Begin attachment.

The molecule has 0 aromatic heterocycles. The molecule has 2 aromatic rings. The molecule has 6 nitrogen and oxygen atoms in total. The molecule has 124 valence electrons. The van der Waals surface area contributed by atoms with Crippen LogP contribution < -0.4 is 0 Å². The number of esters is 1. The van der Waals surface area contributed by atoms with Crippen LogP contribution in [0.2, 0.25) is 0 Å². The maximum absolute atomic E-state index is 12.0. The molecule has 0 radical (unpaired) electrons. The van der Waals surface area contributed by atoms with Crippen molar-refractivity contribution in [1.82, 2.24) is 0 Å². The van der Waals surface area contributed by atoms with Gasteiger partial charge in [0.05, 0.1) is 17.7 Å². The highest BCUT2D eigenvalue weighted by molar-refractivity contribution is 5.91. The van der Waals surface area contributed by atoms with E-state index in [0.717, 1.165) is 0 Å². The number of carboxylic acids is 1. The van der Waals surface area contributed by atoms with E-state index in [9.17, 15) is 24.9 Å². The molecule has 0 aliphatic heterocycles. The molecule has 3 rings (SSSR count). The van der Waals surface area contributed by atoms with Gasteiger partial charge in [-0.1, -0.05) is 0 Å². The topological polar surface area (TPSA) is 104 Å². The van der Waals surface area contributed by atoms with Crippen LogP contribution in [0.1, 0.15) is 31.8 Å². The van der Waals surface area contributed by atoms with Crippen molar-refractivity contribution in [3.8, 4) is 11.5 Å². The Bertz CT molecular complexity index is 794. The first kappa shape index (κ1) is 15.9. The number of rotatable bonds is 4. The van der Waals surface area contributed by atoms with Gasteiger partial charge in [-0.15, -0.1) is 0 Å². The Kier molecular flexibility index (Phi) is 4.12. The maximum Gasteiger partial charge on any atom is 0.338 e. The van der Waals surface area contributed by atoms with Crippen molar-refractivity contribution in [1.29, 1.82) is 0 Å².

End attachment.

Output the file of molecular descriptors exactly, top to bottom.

The molecule has 0 aromatic heterocycles. The molecule has 2 aromatic rings. The molecule has 6 nitrogen and oxygen atoms in total. The molecule has 124 valence electrons. The van der Waals surface area contributed by atoms with Crippen LogP contribution < -0.4 is 0 Å². The number of esters is 1. The van der Waals surface area contributed by atoms with Crippen LogP contribution in [0.2, 0.25) is 0 Å². The maximum absolute atomic E-state index is 12.0. The molecule has 0 radical (unpaired) electrons. The van der Waals surface area contributed by atoms with Crippen molar-refractivity contribution in [1.82, 2.24) is 0 Å². The van der Waals surface area contributed by atoms with Gasteiger partial charge in [0.05, 0.1) is 17.7 Å². The highest BCUT2D eigenvalue weighted by molar-refractivity contribution is 5.91. The van der Waals surface area contributed by atoms with E-state index in [0.717, 1.165) is 0 Å². The number of carboxylic acids is 1. The van der Waals surface area contributed by atoms with E-state index in [9.17, 15) is 24.9 Å². The molecule has 0 aliphatic heterocycles. The molecule has 3 rings (SSSR count). The van der Waals surface area contributed by atoms with Gasteiger partial charge in [-0.1, -0.05) is 0 Å². The topological polar surface area (TPSA) is 104 Å². The van der Waals surface area contributed by atoms with Crippen LogP contribution in [0.1, 0.15) is 31.8 Å². The van der Waals surface area contributed by atoms with Crippen molar-refractivity contribution in [3.8, 4) is 11.5 Å². The Bertz CT molecular complexity index is 794. The first kappa shape index (κ1) is 15.9. The number of rotatable bonds is 4. The van der Waals surface area contributed by atoms with Gasteiger partial charge in [-0.15, -0.1) is 0 Å². The Kier molecular flexibility index (Phi) is 4.12. The maximum Gasteiger partial charge on any atom is 0.338 e. The van der Waals surface area contributed by atoms with Crippen molar-refractivity contribution in [1.29, 1.82) is 0 Å².